Nordstrom (NYSE:JWN) has been a strong performer in the challenging department store space. It continues to innovate by focusing on what's important to customers. While competitors such as Macy's and J.C. Penney struggle with ongoing same-store sales declines, Nordstrom's fiscal third-quarter earnings easily beat consensus estimates, helped by solid results from its anniversary sales event and an improvement in promotions. Shares are up 28% in the last six months.
Customer experience and service has always been at the core of Nordstrom's strengths, but the consumer discretionary company also offers newness and brand discovery thanks to its partnerships with strategic brands, many of which are digitally native and direct-to-consumer. This helps differentiate it from its department store peers. Working with small brands that have little brick-and-mortar presence creates an incentive for consumers to visit their nearest Nordstrom in order to experience those products in person. The strategy has also helped transform Nordstrom's image from an average upscale department store to one that offers sought-after brands that aren't widely available.
Examples of strategic partners include Topshop, Allbirds, Greats, and Reformation. More recently, Nordstrom has hosted "pop-up" shops featuring jewelry brand Stella and Dot and cult beauty company Glossier. All of these brands sell through few or no other retailers.
Nordstrom has bolstered these efforts by giving partners creative flexibility and sharing data with them. Many brands that gained popularity through carefully cultivated connections with customers do not want their image or presentation altered by an outside company.
There are seven Nordstrom locations that began hosting Glossier's temporary pop-up shops that sell its popular Glossier You fragrance. It's also the beauty brand's largest retail collaboration thus far. Emily Weiss, founder of Glossier, spoke of not wanting to give up control over how Glossier would be sold as a reason for not partnering with large retailers until now. Emma Grede, co-founder of Good American, another Nordstrom partner, said she only works with retail partners that share customer information with the brand.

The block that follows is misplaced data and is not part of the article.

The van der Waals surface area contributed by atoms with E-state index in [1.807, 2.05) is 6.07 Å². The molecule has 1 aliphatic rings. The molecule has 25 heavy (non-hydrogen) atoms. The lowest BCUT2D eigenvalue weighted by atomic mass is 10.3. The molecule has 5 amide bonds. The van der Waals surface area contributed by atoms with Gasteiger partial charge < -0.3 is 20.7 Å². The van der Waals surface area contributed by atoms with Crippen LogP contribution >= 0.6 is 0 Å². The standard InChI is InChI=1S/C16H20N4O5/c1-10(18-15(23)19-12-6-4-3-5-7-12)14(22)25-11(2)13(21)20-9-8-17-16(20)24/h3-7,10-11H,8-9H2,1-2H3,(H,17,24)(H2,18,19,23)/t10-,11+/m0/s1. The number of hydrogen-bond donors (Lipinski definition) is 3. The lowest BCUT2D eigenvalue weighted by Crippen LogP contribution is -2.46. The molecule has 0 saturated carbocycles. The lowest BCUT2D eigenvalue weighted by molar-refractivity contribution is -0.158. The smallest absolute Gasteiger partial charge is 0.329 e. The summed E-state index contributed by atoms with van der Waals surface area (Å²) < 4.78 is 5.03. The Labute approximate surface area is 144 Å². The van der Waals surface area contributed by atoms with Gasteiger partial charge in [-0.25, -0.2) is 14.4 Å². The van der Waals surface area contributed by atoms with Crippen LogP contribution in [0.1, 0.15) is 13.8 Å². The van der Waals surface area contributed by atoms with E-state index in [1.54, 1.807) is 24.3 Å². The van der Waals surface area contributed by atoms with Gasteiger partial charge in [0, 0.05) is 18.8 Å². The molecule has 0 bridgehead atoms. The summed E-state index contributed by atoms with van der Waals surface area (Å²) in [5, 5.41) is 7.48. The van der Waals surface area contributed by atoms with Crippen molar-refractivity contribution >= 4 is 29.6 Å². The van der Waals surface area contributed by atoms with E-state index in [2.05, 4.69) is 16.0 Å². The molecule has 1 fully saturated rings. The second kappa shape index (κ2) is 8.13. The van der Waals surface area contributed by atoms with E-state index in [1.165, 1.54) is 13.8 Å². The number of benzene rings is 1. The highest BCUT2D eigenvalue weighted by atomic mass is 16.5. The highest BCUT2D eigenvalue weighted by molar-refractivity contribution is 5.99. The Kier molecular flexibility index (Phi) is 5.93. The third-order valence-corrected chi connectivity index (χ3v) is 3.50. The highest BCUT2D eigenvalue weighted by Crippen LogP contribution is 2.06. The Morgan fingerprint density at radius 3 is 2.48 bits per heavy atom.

Glossier was a wise choice for a partnership as the brand is known for driving impressive foot traffic. When Glossier opened a showroom in 2016, lines formed down the street, and more than half a million customers visited.
And in November, Nordstrom launched a partnership with direct-to-consumer brand Stella and Dot. This is Stella and Dot's entry into traditional retail. Founder Jessica Herrin said of the launch, "We saw the importance of finding new ways for the customer to experience the brand in real life, to touch and feel our product and experience the quality."
Overall, Nordstrom has managed to grow its appeal with customers and drive sales growth by working with these direct-to-consumer brands. In addition to helping boost store traffic, these partnerships have also been a driver of sales, in that they grow 30% faster than non-strategic brands and deliver better margins. By 2022, Nordstrom plans to have strategic brands comprise about 50% of full-price sales -- having these exclusive offerings also helps cut down on promotional pricing.
"Nordstrom has given the customer what it wants, and what the customer wants is what they don't see in other department stores. They're going after brands with a story to balance out brands with heritage," said Ed Gribbin, CEO of apparel consultancy Gribbin Strategic. In a challenging and competitive retail landscape, capturing distribution agreements with these sought-after names helps Nordstrom stay a step ahead of competitors.